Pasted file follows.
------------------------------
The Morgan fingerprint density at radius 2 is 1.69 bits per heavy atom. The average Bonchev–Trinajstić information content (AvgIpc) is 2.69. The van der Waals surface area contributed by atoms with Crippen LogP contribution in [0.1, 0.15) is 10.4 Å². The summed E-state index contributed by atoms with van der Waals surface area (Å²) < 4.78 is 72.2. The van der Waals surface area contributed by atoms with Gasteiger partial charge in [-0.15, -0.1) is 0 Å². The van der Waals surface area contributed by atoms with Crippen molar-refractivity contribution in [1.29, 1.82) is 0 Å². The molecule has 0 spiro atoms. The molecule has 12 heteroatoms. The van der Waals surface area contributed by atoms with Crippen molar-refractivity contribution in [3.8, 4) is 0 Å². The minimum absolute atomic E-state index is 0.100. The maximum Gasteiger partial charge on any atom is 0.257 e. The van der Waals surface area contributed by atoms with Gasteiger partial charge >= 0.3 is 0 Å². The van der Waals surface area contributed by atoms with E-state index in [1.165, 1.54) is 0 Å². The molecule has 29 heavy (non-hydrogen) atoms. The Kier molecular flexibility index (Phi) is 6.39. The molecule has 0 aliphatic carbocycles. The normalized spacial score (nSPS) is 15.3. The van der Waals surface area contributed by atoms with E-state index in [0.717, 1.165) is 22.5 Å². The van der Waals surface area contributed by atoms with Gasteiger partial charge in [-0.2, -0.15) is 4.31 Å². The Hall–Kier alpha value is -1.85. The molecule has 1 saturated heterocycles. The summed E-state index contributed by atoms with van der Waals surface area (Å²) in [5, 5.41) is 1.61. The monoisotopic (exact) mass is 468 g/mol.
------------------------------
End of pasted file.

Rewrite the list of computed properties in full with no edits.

The Morgan fingerprint density at radius 2 is 1.69 bits per heavy atom. The average Bonchev–Trinajstić information content (AvgIpc) is 2.69. The van der Waals surface area contributed by atoms with Crippen LogP contribution in [0.1, 0.15) is 10.4 Å². The summed E-state index contributed by atoms with van der Waals surface area (Å²) < 4.78 is 72.2. The van der Waals surface area contributed by atoms with Gasteiger partial charge in [-0.15, -0.1) is 0 Å². The van der Waals surface area contributed by atoms with Crippen molar-refractivity contribution in [1.29, 1.82) is 0 Å². The molecule has 0 spiro atoms. The molecule has 12 heteroatoms. The van der Waals surface area contributed by atoms with Crippen molar-refractivity contribution in [3.8, 4) is 0 Å². The minimum absolute atomic E-state index is 0.100. The maximum Gasteiger partial charge on any atom is 0.257 e. The van der Waals surface area contributed by atoms with Gasteiger partial charge >= 0.3 is 0 Å². The van der Waals surface area contributed by atoms with E-state index in [1.165, 1.54) is 0 Å². The molecule has 29 heavy (non-hydrogen) atoms. The Kier molecular flexibility index (Phi) is 6.39. The molecule has 0 aliphatic carbocycles. The normalized spacial score (nSPS) is 15.3. The van der Waals surface area contributed by atoms with E-state index in [0.717, 1.165) is 22.5 Å². The van der Waals surface area contributed by atoms with Gasteiger partial charge in [-0.2, -0.15) is 4.31 Å². The Hall–Kier alpha value is -1.85. The molecule has 1 saturated heterocycles. The summed E-state index contributed by atoms with van der Waals surface area (Å²) in [5, 5.41) is 1.61. The monoisotopic (exact) mass is 468 g/mol.